I just saw the most interesting movie tonight. At least i think it was interesting, i’m still trying to figure it out. It was Synecdoche, New York by writer/director Charlie Kaufman (Being John Malkovich, Adaptation, Enternal Sunshine of the Spotless Mind). Here are some thoughts that pop into my brain about it:
The one word i can think of is recursive. When a character who is in a play, creates another play and gets a character to play himself to start another play inside the play – it becomes a mindfuck. And that play is about starting a play and getting another character to play himself and so on. It’s all recursive. It made me think of Adaptation and how Charlie Kaufman has done this before with a movie that is describing itself to the audience. A movie that is self-aware. In fact that’s what Kaufman does every time. “Being John Malkovich” literally got inside Malkovich’s mind, “Confessions of a Dangerous Mind” has someone who was at once a spy and a game show host, “Adaptation” had twin brothers who would act out roles the other could not, and “Enternal Sunshine” is all about holding on your memories.
The movie reminded me of how i felt when i watched PT Anderson’s Magnolia. I am thinking: this is a fascinating story, these are great actors with great performances (Phillip Seymour is awesome in both), and these are great and unpredictable and non-cliched lines. This is so close to being a great movie, but it’s not GREAT because it’s too long and it’s not hitting me at the core hard enough. The film didn’t HIT me. Those two directors, PT and CK, will each make a GREAT movie – a true classic. Both have been close, but neither has yet. That said, i didn’t like “Big Lebowski” the first time i saw it and i could see myself drooling over this after the 2nd and 3rd viewings.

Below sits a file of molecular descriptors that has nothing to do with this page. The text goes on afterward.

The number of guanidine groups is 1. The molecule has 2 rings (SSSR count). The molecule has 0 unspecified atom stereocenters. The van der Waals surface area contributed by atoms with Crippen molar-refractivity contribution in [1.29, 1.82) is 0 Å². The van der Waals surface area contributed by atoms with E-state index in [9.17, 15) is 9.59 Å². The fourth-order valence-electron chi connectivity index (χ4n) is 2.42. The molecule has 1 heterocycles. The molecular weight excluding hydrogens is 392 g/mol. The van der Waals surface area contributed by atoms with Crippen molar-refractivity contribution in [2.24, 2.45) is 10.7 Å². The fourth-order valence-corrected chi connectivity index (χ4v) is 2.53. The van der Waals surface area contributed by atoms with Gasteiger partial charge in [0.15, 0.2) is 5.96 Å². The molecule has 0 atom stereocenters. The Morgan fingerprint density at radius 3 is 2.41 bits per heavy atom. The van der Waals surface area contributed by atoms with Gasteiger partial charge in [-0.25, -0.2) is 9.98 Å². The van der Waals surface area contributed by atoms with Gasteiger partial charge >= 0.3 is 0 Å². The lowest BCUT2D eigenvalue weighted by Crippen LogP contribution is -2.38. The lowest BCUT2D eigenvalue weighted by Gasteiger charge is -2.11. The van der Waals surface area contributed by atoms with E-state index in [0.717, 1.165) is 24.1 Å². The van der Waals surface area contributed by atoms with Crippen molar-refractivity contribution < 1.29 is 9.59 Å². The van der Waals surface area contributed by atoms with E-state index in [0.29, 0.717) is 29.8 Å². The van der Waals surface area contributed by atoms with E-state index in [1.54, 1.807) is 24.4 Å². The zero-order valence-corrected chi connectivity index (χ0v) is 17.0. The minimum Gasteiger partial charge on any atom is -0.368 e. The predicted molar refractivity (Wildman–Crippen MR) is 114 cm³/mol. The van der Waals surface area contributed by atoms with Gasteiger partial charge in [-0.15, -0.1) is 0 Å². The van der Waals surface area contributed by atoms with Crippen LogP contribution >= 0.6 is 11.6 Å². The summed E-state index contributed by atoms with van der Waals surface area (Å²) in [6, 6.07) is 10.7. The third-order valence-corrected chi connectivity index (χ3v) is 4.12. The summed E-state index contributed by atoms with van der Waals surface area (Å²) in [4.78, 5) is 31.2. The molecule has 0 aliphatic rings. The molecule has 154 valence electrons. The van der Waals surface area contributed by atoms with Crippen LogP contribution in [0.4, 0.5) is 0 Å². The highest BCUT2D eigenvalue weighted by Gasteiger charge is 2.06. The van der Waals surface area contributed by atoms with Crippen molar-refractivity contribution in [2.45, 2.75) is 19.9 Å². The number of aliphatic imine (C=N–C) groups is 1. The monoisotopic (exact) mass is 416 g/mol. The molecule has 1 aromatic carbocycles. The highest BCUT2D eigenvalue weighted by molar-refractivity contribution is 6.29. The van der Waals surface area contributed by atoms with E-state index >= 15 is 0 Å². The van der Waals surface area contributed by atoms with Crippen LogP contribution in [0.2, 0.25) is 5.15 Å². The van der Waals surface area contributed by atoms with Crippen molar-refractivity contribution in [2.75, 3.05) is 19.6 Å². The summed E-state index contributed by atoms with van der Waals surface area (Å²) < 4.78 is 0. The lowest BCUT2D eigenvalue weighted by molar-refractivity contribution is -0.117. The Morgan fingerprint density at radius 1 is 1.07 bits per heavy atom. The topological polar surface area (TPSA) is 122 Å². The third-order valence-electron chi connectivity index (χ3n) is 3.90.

The movie is LONG. It didn’t bother me because none of it is cliched. If it ended at one point, it would have been a nice and neat story. But it didn’t and added a whole other element. The length made it more about life – everybody’s (or anybody’s) life. Someone getting a job, growing, changing, making mistakes, having success and failures and acting as someone else and later feeling remorse. All the actions of life are on display here. That’s not a nice and neat story, which this could have been at 90 minutes but at 130 and much bigger it’s quite an interesting movie. It’s more comprehensive
In these times of self-absorption and self-centeredness, never has there been a hero or story where someone self-examines themselves to the extend that Caden Cotard (Phillip Seymour) does in S,NY. All he does is think about himself, his shortcomings, he ailings and failings. He’s so self-conscious that his closest confidant is someone who has followed him around for 20 years whose day-to-day role is to also act like Caden Cotard. He is so far in his head that he confuses weeks for years, forgets daughters and is fine substituting actors of himself for himself. The whole movie is just so damn existential.
You all have any other thoughts?
- Charlie Kaufman, Director: Synecdoche, New York
- Charlie Kaufman On Being – And Directing
- Philip Seymour Hoffman’s Mind-Bending Trip
- SYNECDOCHE, NEW YORK : Upcoming Movie Trailer
- Synecdoche, New York
- Exclusive: ‘Synecdoche, New York’ Poster Premiere